‘The Incredible Burt Wonderstone’ is a relatively fun foray into ridiculousness. Although its pacing is significantly slower than might have been expected in a Steve Carell-Jim Carrey outing, the film still hits some of the right notes with a few big hearty laughs and crescendos in a totally absurd, but humorous, ending.
Burt Wonderstone (Steve Carell) and Anton Marvelton (Steve Buscemi) are childhood-friends, nerds-turned-cheesily-glamorous, as the big-haired, velvet-ensconced, magic-making duo who have headlined at Bally’s Las Vegas to sold-out crowds for over 10 years. Wonderstone has become so seduced by the power of his own stage persona, that he is easily able to pick out each night’s female paramour from the audience, then, loves and leaves her with just a chintzy souvenir the next morning. The Wonderstone-Marvelton act, though, is becoming stale, and its viability is challenged even further by a new street magician (in the vein of a totally screwy, masochistic David Blaine-Criss Angel mashup) named Steve Gray (Jim Carrey). Gray’s self-harming street magic (e.g, holding his urine for days) becomes what is en vogue in Vegas, and Wonderstone and Marvelton lose their audience, ultimately disintegrating both their off-stage friendship and on-stage union.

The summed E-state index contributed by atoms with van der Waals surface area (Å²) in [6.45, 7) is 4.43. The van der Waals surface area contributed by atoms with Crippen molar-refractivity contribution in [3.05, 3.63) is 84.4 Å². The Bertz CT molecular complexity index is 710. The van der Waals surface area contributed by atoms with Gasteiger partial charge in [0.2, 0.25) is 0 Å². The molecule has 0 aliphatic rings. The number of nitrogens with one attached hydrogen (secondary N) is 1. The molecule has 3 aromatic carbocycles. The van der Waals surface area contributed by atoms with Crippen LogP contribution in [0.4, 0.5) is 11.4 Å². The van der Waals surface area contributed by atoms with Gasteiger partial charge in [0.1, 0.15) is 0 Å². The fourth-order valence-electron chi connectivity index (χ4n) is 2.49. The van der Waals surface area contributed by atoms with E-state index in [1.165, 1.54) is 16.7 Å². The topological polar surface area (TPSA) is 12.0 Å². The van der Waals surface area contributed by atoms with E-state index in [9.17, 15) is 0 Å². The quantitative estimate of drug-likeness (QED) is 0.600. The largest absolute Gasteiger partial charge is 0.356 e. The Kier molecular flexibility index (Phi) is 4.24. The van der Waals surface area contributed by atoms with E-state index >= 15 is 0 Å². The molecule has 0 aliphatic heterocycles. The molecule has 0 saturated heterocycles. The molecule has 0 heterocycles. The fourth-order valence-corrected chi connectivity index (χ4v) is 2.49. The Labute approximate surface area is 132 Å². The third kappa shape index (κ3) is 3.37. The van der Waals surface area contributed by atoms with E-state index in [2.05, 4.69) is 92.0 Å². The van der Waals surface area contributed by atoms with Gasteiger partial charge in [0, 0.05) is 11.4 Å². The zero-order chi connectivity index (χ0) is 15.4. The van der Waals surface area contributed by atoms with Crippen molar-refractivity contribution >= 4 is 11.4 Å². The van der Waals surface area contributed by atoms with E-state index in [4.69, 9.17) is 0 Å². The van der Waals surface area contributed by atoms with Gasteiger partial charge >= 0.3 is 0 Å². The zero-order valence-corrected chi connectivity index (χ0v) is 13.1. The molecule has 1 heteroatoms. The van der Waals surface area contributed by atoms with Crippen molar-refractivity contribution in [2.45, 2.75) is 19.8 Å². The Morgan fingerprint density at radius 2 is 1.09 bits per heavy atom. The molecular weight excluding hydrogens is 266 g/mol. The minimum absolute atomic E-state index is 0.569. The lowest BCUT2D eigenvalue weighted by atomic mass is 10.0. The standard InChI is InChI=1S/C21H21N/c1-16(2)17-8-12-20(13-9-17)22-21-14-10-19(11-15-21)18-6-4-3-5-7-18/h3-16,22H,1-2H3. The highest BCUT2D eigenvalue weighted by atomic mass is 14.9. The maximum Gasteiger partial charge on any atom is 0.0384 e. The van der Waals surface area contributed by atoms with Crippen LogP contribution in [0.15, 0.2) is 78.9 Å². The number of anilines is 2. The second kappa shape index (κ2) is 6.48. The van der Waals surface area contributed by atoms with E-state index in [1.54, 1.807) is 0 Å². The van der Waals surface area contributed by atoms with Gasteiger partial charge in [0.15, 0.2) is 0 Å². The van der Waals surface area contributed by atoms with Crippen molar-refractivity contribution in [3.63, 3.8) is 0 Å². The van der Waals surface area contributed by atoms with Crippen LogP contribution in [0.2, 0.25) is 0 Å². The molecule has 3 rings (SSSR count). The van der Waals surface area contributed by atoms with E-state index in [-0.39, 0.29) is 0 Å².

Without any savings, Wonderstone’s career hits rock bottom, and he finds himself working at a Vegas retirement home where he unexpectedly comes across his faded-into-obscurity childhood magician hero, Rance Holloway (the always fabulous Alan Arkin). Holloway and Wonderstone’s former assistant, Jane (Olivia Wilde), inspire the fallen-from-fame Wonderstone to attempt to regain his ‘magical friendship’ and his place in the Vegas sun.
Halfway-worth the price of admission, alone, are Wonderstone and Marvelton’s coifs, spray-tanned skin, too-bright teeth, and elaborate costumes. As per several of his other more dramatic roles, Carell can be an actor of some depth, however in ‘Burt Wonderstone’ his character’s transformation (from totally self-obsessed to slightly considerate of others) is, truly, relatively minimal. Carrey is on full-tilt crazy throughout the film, and only really works off one motivation: to egg on Wonderstone. Only sorely underused Arkin, whose eyes sparkle with his character’s love of magic, really brings a degree of emotional connectedness to the audience.
What makes the film worth watching, and a notch above other recent comedies, is its few sheer moments of absurdity (for example, unexpected, random levitation). The movie would have brimmed with much more excitement and comedic sense had it dug deeper into the vast skill sets of its comedic cast and pulled out more unbridled nuttiness, rather than just giving the audience repeated glimmers of giggles with several play-it-safe scenes. Finally, nonetheless, there is an absurdist, and well deserved, audience payoff with the flick’s ultimate revelation on how the duo’s biggest trick is performed. ‘The Incredible Burt Wonderstone’ is rated 3 of 5 stars for slow pacing with some great, sporadic jokes (‘mildly recommended’).
In all, ‘The Incredible Burt Wonderstone’ is a lightweight affair, and a fairly pleasant way to spend the evening, although its magic may evaporate soon after you leave the theater. The movie is rated PG-13 for ‘sexual content, dangerous stunts, a drug-related incident and language.’
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